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To understand Russia today one needs only to look at its press.

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The Re-Sovietization of Russian Press

To understand Russia today one needs only to look at its press.

William Allen White is credited with a “newspaper is as good as the town it serves” and to understand Russia today one needs only to look at its press.

It was thirty years ago that the Cold War and the differences between the United States and Russia (then the Soviet Union) were at their starkest.  The seeds of other future problems were planted then. The Soviet Union was involved in their war in Afghanistan; the US had its own hands full with the hostage crisis in Iran. The 1980 Moscow and the 1984 Los Angeles Olympic Games, boycotted eventually by each adversary, were the most public demonstrations of disdain.

But it was the press both print and TV that to both visitors and citizens alike showed the chasm between the two societies and their political systems.

Towards the end of Leonid Brezhnev’s long rule, that sclerotic old man was the image dominating Russian TV, haranguing the West, praising the merits of the USSR, which by then had lost any credibility both inside and outside. Russians, good at the offhand political joke had somebody flipping through four television channels: The first had Brezhnev talking; the second was the same; the third was the same. Flipping though the fourth there was a soldier with a gun pointed at the camera, barking, “What’s the matter, you didn’t like the other three?”

For decades before, Gostelradio, the “USSR State Committee for Television and Radio” was thoroughly flooding the public with state-induced propaganda preaching loyalty and duty to the Communist Party.  It was not until Nikita Khrushchev that the Soviet Union admitted to Joseph Stalin’s purges of nearly 20 million of their own people. And it was not until Mikhail Gorbachev’s glasnost and perestroika that the press gained some semblance of freedom of speech and the public some access to information.

In the meantime the United States was undergoing its own sea of change of another hue. Social taboos were shattered when All in the Family debuted in 1971. Gone were the days of Ozzie and Harriet and few things were out of bounds: racism, homosexuality, women’s liberation, rape, miscarriage, breast cancer and impotence. It made American TV what it has become today, diverse and unavoidably partially crass as in “reality” shows.

Politically, a few years earlier it was Walter Cronkite, “the most trusted man in America”, who departed from the way things were in the past by reporting on the atrocities of the Vietnam War and proclaiming it as unwinnable. His front-lines’ perspectives and criticism of the war had President Johnson say: “If I’ve lost Cronkite, I’ve lost America.” Suddenly, America was launched into an era in which the media found the power to critique — to bring before American households even issues of national security.  Skeptical and cynical journalism has flourished since.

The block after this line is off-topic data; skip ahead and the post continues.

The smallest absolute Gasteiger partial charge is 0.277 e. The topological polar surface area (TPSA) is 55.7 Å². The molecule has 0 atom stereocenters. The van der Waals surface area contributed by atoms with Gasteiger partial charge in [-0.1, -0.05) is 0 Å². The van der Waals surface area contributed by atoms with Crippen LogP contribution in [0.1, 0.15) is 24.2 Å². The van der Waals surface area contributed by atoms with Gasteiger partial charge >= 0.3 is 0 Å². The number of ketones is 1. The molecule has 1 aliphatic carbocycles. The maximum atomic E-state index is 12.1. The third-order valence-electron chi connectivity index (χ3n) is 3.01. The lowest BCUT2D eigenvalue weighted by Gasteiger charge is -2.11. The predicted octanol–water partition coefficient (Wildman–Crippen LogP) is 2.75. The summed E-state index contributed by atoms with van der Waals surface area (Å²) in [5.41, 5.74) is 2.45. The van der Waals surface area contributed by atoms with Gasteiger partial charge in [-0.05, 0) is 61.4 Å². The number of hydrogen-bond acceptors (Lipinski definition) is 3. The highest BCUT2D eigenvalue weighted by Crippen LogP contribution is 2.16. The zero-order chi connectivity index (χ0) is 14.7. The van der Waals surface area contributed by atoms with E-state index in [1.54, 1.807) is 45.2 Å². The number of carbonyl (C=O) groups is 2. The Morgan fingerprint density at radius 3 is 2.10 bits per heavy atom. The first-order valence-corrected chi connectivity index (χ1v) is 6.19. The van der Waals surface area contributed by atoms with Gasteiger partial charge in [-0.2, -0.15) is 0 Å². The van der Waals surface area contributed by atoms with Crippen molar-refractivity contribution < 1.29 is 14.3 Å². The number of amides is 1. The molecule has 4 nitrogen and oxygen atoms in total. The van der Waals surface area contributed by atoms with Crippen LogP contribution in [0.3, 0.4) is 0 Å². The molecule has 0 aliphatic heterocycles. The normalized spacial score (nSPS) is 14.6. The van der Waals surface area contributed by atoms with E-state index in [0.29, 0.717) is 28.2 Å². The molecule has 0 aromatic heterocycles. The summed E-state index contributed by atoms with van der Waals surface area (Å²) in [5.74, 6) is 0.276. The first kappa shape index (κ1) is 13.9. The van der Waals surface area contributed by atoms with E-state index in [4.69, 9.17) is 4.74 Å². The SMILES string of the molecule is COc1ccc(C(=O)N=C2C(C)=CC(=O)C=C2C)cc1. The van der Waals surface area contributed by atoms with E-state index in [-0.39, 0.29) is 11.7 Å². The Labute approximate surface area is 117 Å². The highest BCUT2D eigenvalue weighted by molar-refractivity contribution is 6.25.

In Russia by the time Boris Yeltsin took over in early 1992, the press went through the same kind of privatization as the oil industry and it too went wild with many of the same oligarchs controlling the media.

But all of that came to a screeching halt under President Vladimir Putin. And under Putin, the re-Sovietization of the Russian press was done in a weird, almost insidious way. TV and game shows in Russia today can be as silly and racy as in America and while sex and pornography are every bid as available there as in the US, but political coverage has reverted to pretty much the Brezhnev era. 

Just recently, Russia made the International Press Institute’s watch list as one of five countries becoming repressive. Vladimir Putin made the top ten list of Worst Enemies of the Press, a list compiled by the Committee to Protect Journalists and includes other names such as Ayatollah Khomeini, Charles Taylor, Fidel Castro, and Robert Mugabe.

Last month, new Russian President Dmitri Medvedev issued a letter to the State Duma, opposing the passing of a bill permitting state authorities to suspend individuals who allegedly commit libel against state officials on television. This was an innocuous attempt to show Medvedev to be shifting away from Putin’s crackdown on any shred of independent and free press.

The facts are chilling. Twenty three journalists, the best known among them Anna Politskaya, were assassinated since Putin took over and none of the murders was resolved. Two of the three major television stations today are directly state-owned, while the third is owned by a company in bed with the Kremlin.

The often whimsical-turned awkward-turned deadly habits, honed during the Soviet times, are back. Recently, a well known Russian political scientist, Mikhail Delyagin took part in a TV panel discussion in which he made several critical comments of Vladimir Putin. But before the station would air the program, Delyagin had been mysteriously, digitally erased from the screen. In a still photo of the discussion Delyagin’s seat at the panel was empty- except his legs!

Dmitri Medvedev has apparently no qualms as he said: “In terms of quality and production, our television is among the best in the world and, to my mind, it is worth watching.”

Written By

Mr. Economides is editor-in-chief of the Energy Tribune.

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